10 Killer Soundtracks That Have Nothing to Do With John Carpenter


As much as I love the master, there is a huge world out there of excellent soundtracks that the Prince of Darkness himself has not had a part in. Here are 10 of my top pics…

I am aware of how much I have written about this score and put it in a ton of lists all of the time, BUT it is such a good score that assists the movie so much. Culled by director Tobe Hooper and and Wayne Bell, the handmade and found instruments sound like Einstürzende Neubauten was asked to just make atmosphere for a movie after recording Kollaps. Scraping metal, bones, and chains. Creepy stuff AND it won’t be repackaged every year by different deluxe reissuers since the main audio tracks were apparently lost.

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Don Peake’s score for Wes Craven’s The Hills Have Eyes is a creepy affair far removed from his time at Motown or playing guitar on Righteous Brothers hits. Peake’s score is full of traditional instruments, synthesizer drones, and also teeth necklaces worn by the actors. Anyway, it’s a bleak and experimental score.

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3. ANGST (1983)
Angst is a more obscure gem of a serial-killer film, but it also contains a score I come back to a lot that also happens to be by the master Klaus Schulze. Known for his work with tangerine Dream and Ash Ra Temple before his solo career as a synthesizer pioneer, this soundtrack is full of pitch bent synths with an organic feel. The movie is worth your time as well.

4. THE BEYOND (1981)
Fabio Frizzi had a solid set of years after Zombi 2, and the soundtrack he did for Lucio Fulci’s brutal and absurd The Beyond brings the choir, funk drumming, and dissonance all together somehow to move along the disjointed story about a murder opening a gate to hell.

Brad Fiedel’s creepy score of vocal drones and whistling for this campy slasher film is really something. Using mainly a synthesizer and his own voice, the future composer for The Terminator (which is a great one) and True Lies (eh, not so much) showed early promise. Oh and the final death scene in “Just Before Dawn” is a memorable choke scene, trust me.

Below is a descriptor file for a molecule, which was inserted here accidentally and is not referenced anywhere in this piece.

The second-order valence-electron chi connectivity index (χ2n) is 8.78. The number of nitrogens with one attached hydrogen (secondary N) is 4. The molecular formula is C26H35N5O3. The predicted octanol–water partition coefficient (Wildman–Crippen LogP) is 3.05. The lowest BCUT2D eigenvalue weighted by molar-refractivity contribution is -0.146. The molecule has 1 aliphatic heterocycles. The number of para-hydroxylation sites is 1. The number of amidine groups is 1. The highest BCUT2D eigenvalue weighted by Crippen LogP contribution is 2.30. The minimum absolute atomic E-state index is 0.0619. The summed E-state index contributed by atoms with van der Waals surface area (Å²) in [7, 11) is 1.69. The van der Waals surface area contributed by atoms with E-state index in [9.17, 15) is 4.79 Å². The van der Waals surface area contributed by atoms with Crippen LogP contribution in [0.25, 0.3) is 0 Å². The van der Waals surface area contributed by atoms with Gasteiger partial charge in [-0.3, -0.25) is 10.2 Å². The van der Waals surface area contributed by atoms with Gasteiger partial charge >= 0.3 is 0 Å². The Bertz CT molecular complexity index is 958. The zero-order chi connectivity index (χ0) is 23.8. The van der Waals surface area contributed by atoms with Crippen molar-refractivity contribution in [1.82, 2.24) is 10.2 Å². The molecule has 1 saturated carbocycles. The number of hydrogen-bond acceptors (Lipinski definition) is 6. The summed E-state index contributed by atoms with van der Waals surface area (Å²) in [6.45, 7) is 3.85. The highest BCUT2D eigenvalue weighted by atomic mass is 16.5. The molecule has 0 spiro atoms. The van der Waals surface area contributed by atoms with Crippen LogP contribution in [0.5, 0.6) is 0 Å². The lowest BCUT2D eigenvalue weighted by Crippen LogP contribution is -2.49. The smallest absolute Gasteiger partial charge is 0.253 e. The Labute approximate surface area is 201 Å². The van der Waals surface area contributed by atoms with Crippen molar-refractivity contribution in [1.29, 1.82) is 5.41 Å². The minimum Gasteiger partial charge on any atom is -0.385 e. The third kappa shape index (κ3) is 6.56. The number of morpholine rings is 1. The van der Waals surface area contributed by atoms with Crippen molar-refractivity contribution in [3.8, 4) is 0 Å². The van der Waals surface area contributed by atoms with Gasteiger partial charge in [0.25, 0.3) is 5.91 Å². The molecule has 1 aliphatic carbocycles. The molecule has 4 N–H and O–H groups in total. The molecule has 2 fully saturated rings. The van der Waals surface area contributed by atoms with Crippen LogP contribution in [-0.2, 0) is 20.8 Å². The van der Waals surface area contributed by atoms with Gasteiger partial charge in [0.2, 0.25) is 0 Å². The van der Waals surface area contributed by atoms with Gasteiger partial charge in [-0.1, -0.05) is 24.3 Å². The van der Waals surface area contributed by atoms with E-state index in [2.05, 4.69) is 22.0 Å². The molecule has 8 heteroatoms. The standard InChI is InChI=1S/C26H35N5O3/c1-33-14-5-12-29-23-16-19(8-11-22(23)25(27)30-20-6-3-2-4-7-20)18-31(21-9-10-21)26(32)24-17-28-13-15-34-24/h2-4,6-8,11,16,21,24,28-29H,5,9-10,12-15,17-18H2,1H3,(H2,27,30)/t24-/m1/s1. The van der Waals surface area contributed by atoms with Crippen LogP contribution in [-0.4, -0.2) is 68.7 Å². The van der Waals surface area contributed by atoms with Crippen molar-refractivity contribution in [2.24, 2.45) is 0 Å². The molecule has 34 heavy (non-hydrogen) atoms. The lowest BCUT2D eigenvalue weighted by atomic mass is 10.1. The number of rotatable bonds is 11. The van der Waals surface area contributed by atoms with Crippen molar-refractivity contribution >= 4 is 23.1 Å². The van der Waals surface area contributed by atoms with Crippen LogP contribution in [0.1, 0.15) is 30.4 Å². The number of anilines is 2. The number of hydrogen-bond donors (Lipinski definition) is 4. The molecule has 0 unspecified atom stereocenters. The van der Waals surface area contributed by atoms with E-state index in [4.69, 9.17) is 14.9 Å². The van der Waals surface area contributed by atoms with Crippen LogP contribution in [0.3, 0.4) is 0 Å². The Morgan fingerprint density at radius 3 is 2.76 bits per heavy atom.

6. Maniac (2012)
Okay, I have to put some new ones in here, because there’s been some great ones recently. I think perhaps the cryptically named Rob’s score for the so-so remake of the 1980 classic nasty Maniac is the best part of the film. Rob enhanced the sleaze and grime by going full synthesizer, but as his role as a studio and live member for Phoenix as well as releasing some tight tracks for Source (as Rob), you could kind of see it.

7. THE KEEP (1983)
Michael Mann’s film—originally 210 minutes long with a thrown-together ending—was way over-budget and not well received. BUT Tangerine Dream was on board to compose the soundtrack, which is worth your time. The novel by F. Paul Wilson is worth your time also and makes you think perhaps this story could be remade with a more patient production house (but still employ Tangerine Dream).

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8. UNDER THE SKIN (2014)
I really enjoyed Michael Faber’s book, about a human harvesting group of aliens, but the film entirely shocked me with its take on the core of the novel and a focus on what it means to be human. In addition to the theme the big part of the shock was the droning and abstract score by Mica Levi using pitch-shifted violins somewhere in the Ligeti spectrum, but on her own thing and completely revelatory.

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9. CANDYMAN (1992)
There has to be a score from the ’90s. I return to this one quite a bit, as I do with a lot of Philip Glass; its vocal, chime, and organ arrangements are haunting and memorable and suit the intelligent film about a horrific ghost who terrorizes the notorious (now demolished) housing project Cabrini-Green. Playing off of the urban-legend of saying the name of the murderous ghost three times in a mirror, it is gruesome and gory and somehow still engages issues; a Target now sits where Cabrini-Green once stood. Anyone chanted into the bathroom mirror here?

10. SUSPIRIA (1977)
I wasn’t instructed not to include any Goblin, but perhaps that would be another challenge. I could easily count off a list of their best work in the horror genre. I think my favorite has to be their work for Dario Argento’s surreal and colorful house of macabre tale, Suspiria. With whispered chants, dulcimers, proggy jams and creepy melodies, it really is a high bar of the witchy kind.


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THE THING (1982)
I was instructed to not invoke Carpenter but one of the times he relied on another composer, he went with the master Ennio Morricone. Even though Carpenter and soundtrack partner Alan Howarth added additional cues, the original soundtrack is quite moving and perfectly fits the chilling film. I would also plug Joseph W. Campbell’s novella Who Goes There? and the Howard Hawks 1951 film The Thing From Another World, which are all classics: “Tell the world. Tell this to everybody, wherever they are. Watch the skies everywhere. Keep looking. Keep watching the skies.”

When he’s not writing books or playing experimental music in Locrian and The Holy Circle, Terence Hannum runs a radio show that focuses on film scores, the aptly named Dead Air.